It can’t be just as simple as give and take, can it?
So, I decided to do some research. I am not an anthropologist. I cannot give you a full explanation about what role reciprocity plays in our cyber lives. But, I have spent more than 50 hours reviewing existing research and examining whether that rule would work online. Here’s what I found.
I scoured through 20+ research papers so that you didn’t have to, here are the 14 most valuable insights.
Understanding why reciprocity may not work online
Cialdini’s rule of reciprocity may not work for your online marketing. Here’s why:
People are less likely to respond in a click and whirr mode
People process information in two ways. One is when we rely on heuristics (mental shortcuts) to make our decisions (eg. a book has many positive reviews, so it must be a good one). The other is when we are more deliberate with our decisions (eg. reading through reviews, previewing table of contents). This concept is known as the elaboration likelihood model.
All 6 principles in Cialdini’s book “Influence” are based on the idea of a click and whirr response (the idea that we take shortcuts when making decisions).
This is an important point that many people have missed in suggesting that you can as effectively apply Cialdini’s principles of persuasion online.
Contrary to that belief existing findings suggests that we are more likely to take the long (deliberate) route if:
The topic is of importance to us
We have the cognitive resources available to process the message
We know something about the topic
The arguments are written
Exactly right. We can tick all these boxes for our cyber lives.
Yes, we do sometimes get bombarded with email and notifications, get distracted by our co-workers and relatives. That leaves us with less cognitive power. We also watch sales videos where our focus would shift back and forth from the content of the message to its source.
Most of the time, though, we consume content in privacy. We are able to control our environment (various distractions), what we read, and what topical websites we get it from. Across all generations, blog articles were found to be the most consumed type of content (according to research by Fractl and Buzzstream).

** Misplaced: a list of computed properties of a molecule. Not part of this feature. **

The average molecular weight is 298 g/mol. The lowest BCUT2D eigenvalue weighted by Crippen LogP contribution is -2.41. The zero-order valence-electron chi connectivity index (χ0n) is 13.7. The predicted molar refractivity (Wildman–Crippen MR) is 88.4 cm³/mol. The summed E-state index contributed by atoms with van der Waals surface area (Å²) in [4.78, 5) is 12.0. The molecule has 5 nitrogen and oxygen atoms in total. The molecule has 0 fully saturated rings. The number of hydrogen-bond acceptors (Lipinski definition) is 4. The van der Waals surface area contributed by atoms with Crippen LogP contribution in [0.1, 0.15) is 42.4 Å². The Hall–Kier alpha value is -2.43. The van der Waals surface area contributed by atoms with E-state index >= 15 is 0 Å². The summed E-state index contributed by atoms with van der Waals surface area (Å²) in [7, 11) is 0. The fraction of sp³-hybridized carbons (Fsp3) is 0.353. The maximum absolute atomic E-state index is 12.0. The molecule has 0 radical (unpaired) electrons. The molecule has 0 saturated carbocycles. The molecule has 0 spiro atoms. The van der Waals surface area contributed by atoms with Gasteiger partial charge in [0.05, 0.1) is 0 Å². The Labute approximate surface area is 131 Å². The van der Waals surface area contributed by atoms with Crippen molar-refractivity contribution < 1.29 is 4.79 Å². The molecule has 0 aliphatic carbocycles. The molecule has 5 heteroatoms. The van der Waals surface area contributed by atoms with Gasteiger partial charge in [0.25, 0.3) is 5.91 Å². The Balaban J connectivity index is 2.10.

This means that when we are online instead of taking shortcuts, we are more likely to make deliberate decisions about who we reciprocate to.
To make the point clear, let’s consider a couple of examples.
In the book “Influence” Cialdini cites Dennis Regan’s study where a man called “Joe” managed to double his ticket sales by first making a little favor. Before making an offer to buy some tickets he (unexpectedly for the recipients) offered them a bottle of Coke. Feeling obliged they purchased. Well done Joe!
Sam Parr, founder of Hustle Con, repeated the same process. He negotiated a motorbike’s sales price down to 1800$ ($400 saving!) by gifting a $1.99 Coke before starting the negotiation. Here’s what the conversation went like in his own words:
But in the online world, even if you are genuinely trying to help someone, people’s thinking process might look like this:
Me: Wow, what a cool episode. I think that the host of this podcast might also like reading a blog post on a similar topic.
(8 hours go by since we are in different time zones)
Host: (opens the email) Who is he and why is he sending me this?
Host: (an hour goes by, gets some work done, opens the email again) So why did he send it? Is he trying to get something from me? Is it worth my time? Well, whatever, I have got some work to do.
Host: (closes the email, end of the conversation).
In our cyber lives we have more time to think about authenticity of other people’s motives (any reasons to doubt it have been shown to reduce the power of requests).
We have more control over what we devote our attention to and your “gift” might not get that attention. Even if it does, it might not even be considered a gift.
And the recipient may feel fine about not saying “thank you” or suggesting something back in return. Here’s one of the reasons why:
People are less likely to reciprocate when they can stay anonymous
In the book Cialdini tells us one of the reasons why we reciprocate is, “because there is a general distaste for those who take and make no effort to give in return, we will often go to great lengths to avoid being considered a moocher, ingrate, or freeloader.”
Well, when you are just an anonymous user – this won’t happen. For example, you can use Kaspersky online scanner, close it and no one would ever know if you complied with the author’s request to install an offline version of their software or not.